John and Nancy James, both 70 years old, put an offer on a place last winter in Palm Desert, Calif. The idea was to play golf and relax in the sun when it was too cold at their main home in Bend, Ore.
Soon after, a trip to Texas threw their classic retirement plan for a loop. Why not move to Austin, they thought, and spend their time enjoying the “cultural stimulation of a university,” great restaurants, a music scene that is “off the charts,” plus no state income tax.
“You go to Palm Springs to die. You go to Austin to live,” Mr. James jokes. The couple bought a lot in the capital’s Barton Creek neighborhood and are building a 3,500-square-foot, one-story house that should be ready by the fall. The total cost will be about $1.3 million, says Mr. James, a semiretired commercial real-estate developer.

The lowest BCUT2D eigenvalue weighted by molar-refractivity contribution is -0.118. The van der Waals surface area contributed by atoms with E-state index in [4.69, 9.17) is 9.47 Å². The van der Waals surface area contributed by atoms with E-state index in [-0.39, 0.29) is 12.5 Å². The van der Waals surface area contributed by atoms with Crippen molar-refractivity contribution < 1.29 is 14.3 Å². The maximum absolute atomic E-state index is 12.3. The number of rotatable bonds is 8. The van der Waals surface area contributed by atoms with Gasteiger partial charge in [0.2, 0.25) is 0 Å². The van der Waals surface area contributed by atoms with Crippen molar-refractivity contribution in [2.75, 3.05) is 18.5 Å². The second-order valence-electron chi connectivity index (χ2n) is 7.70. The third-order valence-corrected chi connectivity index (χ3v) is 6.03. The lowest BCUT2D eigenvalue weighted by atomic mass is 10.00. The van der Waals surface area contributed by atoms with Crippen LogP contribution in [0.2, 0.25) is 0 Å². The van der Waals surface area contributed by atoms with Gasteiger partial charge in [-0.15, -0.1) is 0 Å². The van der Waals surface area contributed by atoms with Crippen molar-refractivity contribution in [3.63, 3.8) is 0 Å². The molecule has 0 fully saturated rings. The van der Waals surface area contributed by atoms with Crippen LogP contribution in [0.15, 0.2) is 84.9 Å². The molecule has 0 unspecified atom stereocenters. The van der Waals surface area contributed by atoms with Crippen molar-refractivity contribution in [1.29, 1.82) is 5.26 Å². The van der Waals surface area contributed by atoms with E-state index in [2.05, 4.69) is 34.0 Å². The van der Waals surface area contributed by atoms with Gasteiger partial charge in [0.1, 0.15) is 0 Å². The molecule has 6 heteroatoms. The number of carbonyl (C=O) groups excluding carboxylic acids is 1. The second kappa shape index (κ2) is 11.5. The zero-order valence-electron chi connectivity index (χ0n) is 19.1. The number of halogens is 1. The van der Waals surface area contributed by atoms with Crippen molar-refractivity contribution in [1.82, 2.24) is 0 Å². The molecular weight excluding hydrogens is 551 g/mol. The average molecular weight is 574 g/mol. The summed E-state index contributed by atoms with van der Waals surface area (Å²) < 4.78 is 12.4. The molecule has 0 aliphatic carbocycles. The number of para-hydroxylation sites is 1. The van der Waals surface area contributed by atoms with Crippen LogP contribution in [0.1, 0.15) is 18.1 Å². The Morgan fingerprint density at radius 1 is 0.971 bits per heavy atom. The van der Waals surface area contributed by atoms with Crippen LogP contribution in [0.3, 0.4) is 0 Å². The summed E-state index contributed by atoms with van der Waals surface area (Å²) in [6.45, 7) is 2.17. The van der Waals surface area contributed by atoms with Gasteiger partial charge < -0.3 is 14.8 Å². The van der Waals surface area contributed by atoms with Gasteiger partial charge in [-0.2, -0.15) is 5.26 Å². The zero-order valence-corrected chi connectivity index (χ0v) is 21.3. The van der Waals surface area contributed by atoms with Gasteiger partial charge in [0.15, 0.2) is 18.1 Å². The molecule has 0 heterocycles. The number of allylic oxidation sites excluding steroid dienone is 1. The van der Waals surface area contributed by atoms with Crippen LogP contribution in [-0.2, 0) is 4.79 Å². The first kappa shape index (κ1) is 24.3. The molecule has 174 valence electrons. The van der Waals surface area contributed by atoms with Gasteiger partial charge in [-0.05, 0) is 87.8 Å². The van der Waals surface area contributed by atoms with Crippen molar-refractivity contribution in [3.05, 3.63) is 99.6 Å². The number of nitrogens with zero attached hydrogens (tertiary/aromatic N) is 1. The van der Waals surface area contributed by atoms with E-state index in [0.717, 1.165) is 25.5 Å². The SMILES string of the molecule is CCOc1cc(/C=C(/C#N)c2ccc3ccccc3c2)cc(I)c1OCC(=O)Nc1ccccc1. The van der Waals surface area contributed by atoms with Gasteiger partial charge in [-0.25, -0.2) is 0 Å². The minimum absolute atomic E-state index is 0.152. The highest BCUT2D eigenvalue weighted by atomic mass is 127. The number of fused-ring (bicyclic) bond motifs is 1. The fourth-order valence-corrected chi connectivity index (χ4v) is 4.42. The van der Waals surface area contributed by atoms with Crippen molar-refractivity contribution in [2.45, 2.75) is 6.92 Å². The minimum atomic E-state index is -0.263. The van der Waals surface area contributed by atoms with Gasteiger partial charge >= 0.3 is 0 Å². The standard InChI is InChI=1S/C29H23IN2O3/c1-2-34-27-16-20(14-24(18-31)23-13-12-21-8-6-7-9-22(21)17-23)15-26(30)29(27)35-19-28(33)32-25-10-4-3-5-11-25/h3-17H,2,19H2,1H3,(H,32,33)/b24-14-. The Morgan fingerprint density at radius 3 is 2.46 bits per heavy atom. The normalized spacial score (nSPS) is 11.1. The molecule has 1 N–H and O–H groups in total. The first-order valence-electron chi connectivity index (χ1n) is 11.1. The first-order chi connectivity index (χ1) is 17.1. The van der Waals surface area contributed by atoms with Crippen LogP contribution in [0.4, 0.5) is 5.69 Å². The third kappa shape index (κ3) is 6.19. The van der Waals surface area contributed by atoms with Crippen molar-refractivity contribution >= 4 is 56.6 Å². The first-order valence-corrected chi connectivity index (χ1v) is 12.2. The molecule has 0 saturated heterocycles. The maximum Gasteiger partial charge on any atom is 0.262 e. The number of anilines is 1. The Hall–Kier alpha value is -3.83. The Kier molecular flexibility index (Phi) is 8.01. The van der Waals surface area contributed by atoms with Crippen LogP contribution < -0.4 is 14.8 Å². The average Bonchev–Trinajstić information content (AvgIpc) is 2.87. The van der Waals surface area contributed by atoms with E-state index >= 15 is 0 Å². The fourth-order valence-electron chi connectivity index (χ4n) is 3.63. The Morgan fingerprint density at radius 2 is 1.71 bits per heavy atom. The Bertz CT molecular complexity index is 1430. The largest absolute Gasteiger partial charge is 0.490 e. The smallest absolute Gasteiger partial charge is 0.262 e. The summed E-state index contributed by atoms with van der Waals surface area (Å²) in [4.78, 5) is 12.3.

In the past the great magnet for retirees was Florida, but today more of them are looking beyond the Sunshine State. Now, college towns, with their vibrant cultural scenes and intellectual pursuits, are proving to be popular retirement destinations.
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